Hows your own smile?

Oct. 1, 1999
I have some sad news. Dr. David Tom, Jennifer de St. George`s husband, had a massive heart attack in Australia and died. This is a tragic loss to Jenny and to the profession. David was an exceptional human being and always had a ready smile for all those who crossed his path. He was excited about returning to his home state for the ADA meeting in Hawaii next month. Please keep Jenny in your thoughts and prayers during this difficult time.

Joe Blaes, DDS, Editor

e-mail: [email protected]

I have some sad news. Dr. David Tom, Jennifer de St. George`s husband, had a massive heart attack in Australia and died. This is a tragic loss to Jenny and to the profession. David was an exceptional human being and always had a ready smile for all those who crossed his path. He was excited about returning to his home state for the ADA meeting in Hawaii next month. Please keep Jenny in your thoughts and prayers during this difficult time.

The wonders of a beautiful smile

The perception of a smile is often in the eyes of the beholder. How often have you looked at someone`s smile and thought to yourself that you could do wonders with that smile? I was reminded of that yesterday when I checked in at a TWA gate and was asked by the gate agent, "What kind of a doctor are you?" I replied that I was a dentist, and she said that she should have known that because I have such a great smile. I spent the rest of the day walking on air!

I had a very difficult time deciding to change my smile. People kept telling me how much better I could look, but I still had a hard time deciding.

This process gave me a better understanding of the questions that must go through my patient`s minds as they decide whether or not to have their smiles changed. There is more to it than just saying "yes" and getting it done. There are a number of deep-seated feelings attached to our smile and the perception of how we look to other people.

I redid my wife`s smile in the early 1980s when I first started doing cosmetic dentistry. Last fall, I again redid Sue`s smile and, thanks to a wonderful artist named David Block, the results were outstanding. Now David began hitting on me as well, telling me that I could have an outstanding smile like Sue`s.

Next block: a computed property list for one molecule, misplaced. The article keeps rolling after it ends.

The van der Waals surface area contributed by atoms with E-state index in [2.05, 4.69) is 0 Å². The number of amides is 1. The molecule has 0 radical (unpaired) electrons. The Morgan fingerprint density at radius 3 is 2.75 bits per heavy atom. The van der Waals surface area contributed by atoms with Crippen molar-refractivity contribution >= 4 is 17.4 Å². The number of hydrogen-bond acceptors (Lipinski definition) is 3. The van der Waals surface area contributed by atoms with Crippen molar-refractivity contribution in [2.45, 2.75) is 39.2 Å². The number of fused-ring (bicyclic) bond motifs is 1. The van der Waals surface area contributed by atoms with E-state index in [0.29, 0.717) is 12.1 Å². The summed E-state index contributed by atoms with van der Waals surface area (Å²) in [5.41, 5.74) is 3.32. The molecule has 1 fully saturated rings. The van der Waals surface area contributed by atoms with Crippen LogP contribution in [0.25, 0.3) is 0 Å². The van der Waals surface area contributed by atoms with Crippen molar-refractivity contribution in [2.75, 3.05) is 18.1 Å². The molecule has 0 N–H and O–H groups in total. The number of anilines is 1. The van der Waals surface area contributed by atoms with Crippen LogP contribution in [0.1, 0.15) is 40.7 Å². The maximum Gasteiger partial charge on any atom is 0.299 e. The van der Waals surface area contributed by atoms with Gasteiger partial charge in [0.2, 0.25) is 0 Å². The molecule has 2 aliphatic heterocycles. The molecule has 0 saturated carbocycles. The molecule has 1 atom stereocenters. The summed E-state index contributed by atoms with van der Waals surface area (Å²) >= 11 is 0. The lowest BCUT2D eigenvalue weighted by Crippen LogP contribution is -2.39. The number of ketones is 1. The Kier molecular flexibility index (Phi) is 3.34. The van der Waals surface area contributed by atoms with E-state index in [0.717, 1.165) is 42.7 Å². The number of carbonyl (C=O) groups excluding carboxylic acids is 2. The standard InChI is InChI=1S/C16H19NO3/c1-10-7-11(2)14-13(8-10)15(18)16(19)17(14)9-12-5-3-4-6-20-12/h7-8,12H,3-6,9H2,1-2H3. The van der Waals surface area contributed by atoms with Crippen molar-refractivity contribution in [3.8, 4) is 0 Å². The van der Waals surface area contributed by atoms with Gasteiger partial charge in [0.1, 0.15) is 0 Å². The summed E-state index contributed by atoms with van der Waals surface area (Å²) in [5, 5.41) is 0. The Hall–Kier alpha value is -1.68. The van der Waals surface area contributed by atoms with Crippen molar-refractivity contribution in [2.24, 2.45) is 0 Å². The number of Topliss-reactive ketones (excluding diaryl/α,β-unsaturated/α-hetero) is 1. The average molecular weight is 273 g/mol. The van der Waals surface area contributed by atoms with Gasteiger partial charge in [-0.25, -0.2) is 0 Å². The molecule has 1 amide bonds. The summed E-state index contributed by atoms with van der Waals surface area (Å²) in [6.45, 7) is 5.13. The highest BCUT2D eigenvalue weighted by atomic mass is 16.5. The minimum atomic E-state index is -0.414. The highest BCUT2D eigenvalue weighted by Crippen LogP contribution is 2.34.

I chose Dr. Mark McClure of St. Louis as my dentist. Mark bought my practice almost three years ago, and he is doing some great cosmetic cases. I also found out that Rhonda Hunt (my clinical assistant for 18 years) would be available to assist him with the clinical procedure. Having her there gave me a peace of mind that I would not have had in any other office. Mark did a terrific job - I never felt a thing and left with beautiful temporaries.

I had the veneers seated on my birthday. David, who is with Aesthetic Porcelain Studios, had worked his magic again. The teeth looked and felt outstanding. My teeth had been very thick, and now they feel natural. I cannot believe the difference in the way they feel and look.

Now I don`t know why I waited so long. I am sure that many of our patients feel the same way when they see the results.

I have two questions for you. How can you possibly expect to sell a beautiful smile if you don`t have one yourself? What would it take for you to have your smile redone?

Walking the fine line

Be sure to read the article by my friend, Dr. Bill Dickerson. Just in case you feel the article sounds self-serving, I really believe in what he is saying. If we have a successful practice and if we charge a fair fee, we can take care of some of those who are less fortunate.

I routinely saw patients who were referred to me by a Catholic group that helped the poor in a rural community about 75 miles south of St. Louis. Many of these people were on Medicaid, but could not find a dentist to treat them. I did not charge the patients or Medicaid. I have seen many examples in the last few months of dentists all over the country volunteering their time to help others.

This charity work does not involve a hidden agenda and it is not a marketing ploy. The only motive is helping people.

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